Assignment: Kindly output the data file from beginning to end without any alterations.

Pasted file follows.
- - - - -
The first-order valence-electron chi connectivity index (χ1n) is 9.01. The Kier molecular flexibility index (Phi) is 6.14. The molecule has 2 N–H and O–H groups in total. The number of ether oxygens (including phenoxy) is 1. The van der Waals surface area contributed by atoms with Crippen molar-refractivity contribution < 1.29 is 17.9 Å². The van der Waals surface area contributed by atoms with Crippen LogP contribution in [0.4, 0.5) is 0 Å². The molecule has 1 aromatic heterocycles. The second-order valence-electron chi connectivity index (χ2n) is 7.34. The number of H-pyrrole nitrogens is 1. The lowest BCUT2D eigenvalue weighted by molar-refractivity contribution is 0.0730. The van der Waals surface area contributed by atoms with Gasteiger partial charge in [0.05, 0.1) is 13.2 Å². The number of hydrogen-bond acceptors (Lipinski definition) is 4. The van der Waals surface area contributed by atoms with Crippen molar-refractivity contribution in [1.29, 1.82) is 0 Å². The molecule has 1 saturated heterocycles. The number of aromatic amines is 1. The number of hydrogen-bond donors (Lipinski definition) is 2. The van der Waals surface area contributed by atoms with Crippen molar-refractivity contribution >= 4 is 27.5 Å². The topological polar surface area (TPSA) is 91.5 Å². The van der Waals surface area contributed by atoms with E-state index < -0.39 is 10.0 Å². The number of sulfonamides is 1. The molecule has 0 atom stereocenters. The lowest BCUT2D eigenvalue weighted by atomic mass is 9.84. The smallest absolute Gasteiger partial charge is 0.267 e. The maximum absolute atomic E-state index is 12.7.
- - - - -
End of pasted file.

The first-order valence-electron chi connectivity index (χ1n) is 9.01. The Kier molecular flexibility index (Phi) is 6.14. The molecule has 2 N–H and O–H groups in total. The number of ether oxygens (including phenoxy) is 1. The van der Waals surface area contributed by atoms with Crippen molar-refractivity contribution < 1.29 is 17.9 Å². The van der Waals surface area contributed by atoms with Crippen LogP contribution in [0.4, 0.5) is 0 Å². The molecule has 1 aromatic heterocycles. The second-order valence-electron chi connectivity index (χ2n) is 7.34. The number of H-pyrrole nitrogens is 1. The lowest BCUT2D eigenvalue weighted by molar-refractivity contribution is 0.0730. The van der Waals surface area contributed by atoms with Gasteiger partial charge in [0.05, 0.1) is 13.2 Å². The number of hydrogen-bond acceptors (Lipinski definition) is 4. The van der Waals surface area contributed by atoms with Crippen molar-refractivity contribution in [1.29, 1.82) is 0 Å². The molecule has 1 saturated heterocycles. The number of aromatic amines is 1. The number of hydrogen-bond donors (Lipinski definition) is 2. The van der Waals surface area contributed by atoms with Crippen molar-refractivity contribution >= 4 is 27.5 Å². The topological polar surface area (TPSA) is 91.5 Å². The van der Waals surface area contributed by atoms with E-state index < -0.39 is 10.0 Å². The number of sulfonamides is 1. The molecule has 0 atom stereocenters. The lowest BCUT2D eigenvalue weighted by atomic mass is 9.84. The smallest absolute Gasteiger partial charge is 0.267 e. The maximum absolute atomic E-state index is 12.7.